MARY LOUISE KELLY, HOST:
British Prime Minister Theresa May is trying to drive an unpopular Brexit divorce agreement through Parliament this month. Few seem to like the deal, but its failure could trigger political chaos.
NPR's Frank Langfitt has been going to town hall meetings outside London. Here's his story on how May's allies are trying to sell the deal to a skeptical public.
FRANK LANGFITT, BYLINE: Bim Afolami didn't tout all the great things the deal might do. Instead, Afolami, a 32-year-old member of Parliament in May's Conservative Party, emphasized what the agreement would prevent - the United Kingdom crashing out of the European Union, which the Bank of England says could make the U.K. economy more than 9 percent smaller than if it had stayed in the EU.
BIM AFOLAMI: That just gives a sense of the scale of calamity if we end up crashing out of the European Union without a deal at the end of March next year. If any of you lose your job because of a chaotic no-deal and come to me afterwards and say, well, why did you allow this to happen? You know, that isn't what I want on my conscience.
LANGFITT: Most in the crowd this evening in Harpenden, a commuter town north of London, seemed unpersuaded. They oppose May's deal and Brexit. Instead, most in the audience want a so-called people's vote, including an option to stay in the EU. Here's one of the attendees, Sara Rumberg.
SARA RUMBERG: I'm just wondering what we can possibly do to kind of make you represent us in the way that we are all telling you that we wish to be represented - 67 percent of us...
LANGFITT: One audience member said many people saw Brexit as a protest vote against the country's political class and never grasped the consequences. Now that voters know more, why not hold another referendum. Afolami responded like this.
AFOLAMI: I think this is quite dangerous territory because if you believe in democracy, you have to take at face value that people take that seriously when they go to the ballot box. You can't say with some things, oh, well, they didn't know what they were voting for - oh, sometimes they did. In a democracy, we trust citizens to do that.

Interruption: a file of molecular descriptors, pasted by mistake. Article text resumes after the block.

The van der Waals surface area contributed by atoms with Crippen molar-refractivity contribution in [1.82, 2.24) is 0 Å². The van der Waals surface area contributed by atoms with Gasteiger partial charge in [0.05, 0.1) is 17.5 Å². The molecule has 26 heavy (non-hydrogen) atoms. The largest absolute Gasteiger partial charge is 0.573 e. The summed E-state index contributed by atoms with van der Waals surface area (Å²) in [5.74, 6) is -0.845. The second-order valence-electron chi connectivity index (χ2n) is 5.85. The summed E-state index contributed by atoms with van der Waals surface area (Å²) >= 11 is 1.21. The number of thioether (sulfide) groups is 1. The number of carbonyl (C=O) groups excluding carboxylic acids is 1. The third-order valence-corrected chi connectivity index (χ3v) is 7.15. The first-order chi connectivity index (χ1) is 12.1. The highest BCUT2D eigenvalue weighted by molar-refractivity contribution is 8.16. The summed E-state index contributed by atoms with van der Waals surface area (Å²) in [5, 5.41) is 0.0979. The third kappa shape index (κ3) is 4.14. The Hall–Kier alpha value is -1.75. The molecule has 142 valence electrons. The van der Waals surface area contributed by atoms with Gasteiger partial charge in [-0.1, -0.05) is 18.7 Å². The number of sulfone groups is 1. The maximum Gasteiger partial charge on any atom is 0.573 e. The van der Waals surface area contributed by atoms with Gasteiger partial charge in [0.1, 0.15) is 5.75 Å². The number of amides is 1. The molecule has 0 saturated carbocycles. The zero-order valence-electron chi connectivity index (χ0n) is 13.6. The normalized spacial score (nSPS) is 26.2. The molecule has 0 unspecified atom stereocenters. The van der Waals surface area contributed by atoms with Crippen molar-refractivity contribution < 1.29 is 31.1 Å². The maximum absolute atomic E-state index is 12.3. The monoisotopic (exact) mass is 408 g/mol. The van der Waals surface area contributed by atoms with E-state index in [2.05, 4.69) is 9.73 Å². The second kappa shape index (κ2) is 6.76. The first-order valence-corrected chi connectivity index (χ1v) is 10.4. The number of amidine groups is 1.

PAUL DECORT: My name's Paul Decort. Which lie told to the British people in 2016 was the worst?
LANGFITT: Decort is referring to the widespread perception in the crowd and beyond that the Brexit campaign misled voters on a mind-bogglingly complex issue. Afolami, who voted remain, said some Brexit promises weren't realistic.
AFOLAMI: That you can have all the benefits of the European Union and not be in it is what I call sort of idealized Brexit. We know now it doesn't exist.
And I think that what's happened with this agreement and the debate over the last few weeks is that sort of utopia has collided with reality. And people have worked out that if you want to disentangle yourself from something that you've been part of for 45 years, it's pretty hard.
LANGFITT: Someone asked Afolami if he'd push for the prime minister's resignation if Parliament defeats the deal this month.
AFOLAMI: I won't. To throw in a sort of Conservative Party psychodrama at this point in our nation's history, in my view, would be unwise.
LANGFITT: At a second meeting in the town of Hitchin, Afolami did encounter Brexit voters like Wilfred Aspinall, who wants to leave the EU but is against the prime minister's deal because it would require the U.K. to remain inside the European Union until both sides can find a way to avoid new customs posts on the Irish border.
WILFRED ASPINALL: They can keep delaying it and delaying it and delaying it. The greatest fear is that we could be stuck in no man's land.
UNIDENTIFIED PERSON #1: Thank you very much for your time.
AFOLAMI: Thank you.
LANGFITT: At evening's end, most people still seemed to disagree with Afolami but respected him for doing a town hall, which is not common in the U.K.
UNIDENTIFIED PERSON #2: Thank you for your coming and sticking your head up. That's a sight to see.
LANGFITT: Afterward, I asked Afolami if the prime minister's Brexit deal will pass.
AFOLAMI: If you are looking at the way things are right now, it doesn't look like it's going to pass.
LANGFITT: And then what'll happen?
AFOLAMI: Who knows?
LANGFITT: How concerned are you?
AFOLAMI: I'm very concerned about it. It's going to be a very, very difficult time. I mean, I think - I don't like to use the word crisis, but I think you're getting near a constitutional crisis. And so, you know, we will see.
LANGFITT: Frank Langfitt, NPR News, Harpenden, England. Transcript provided by NPR, Copyright NPR.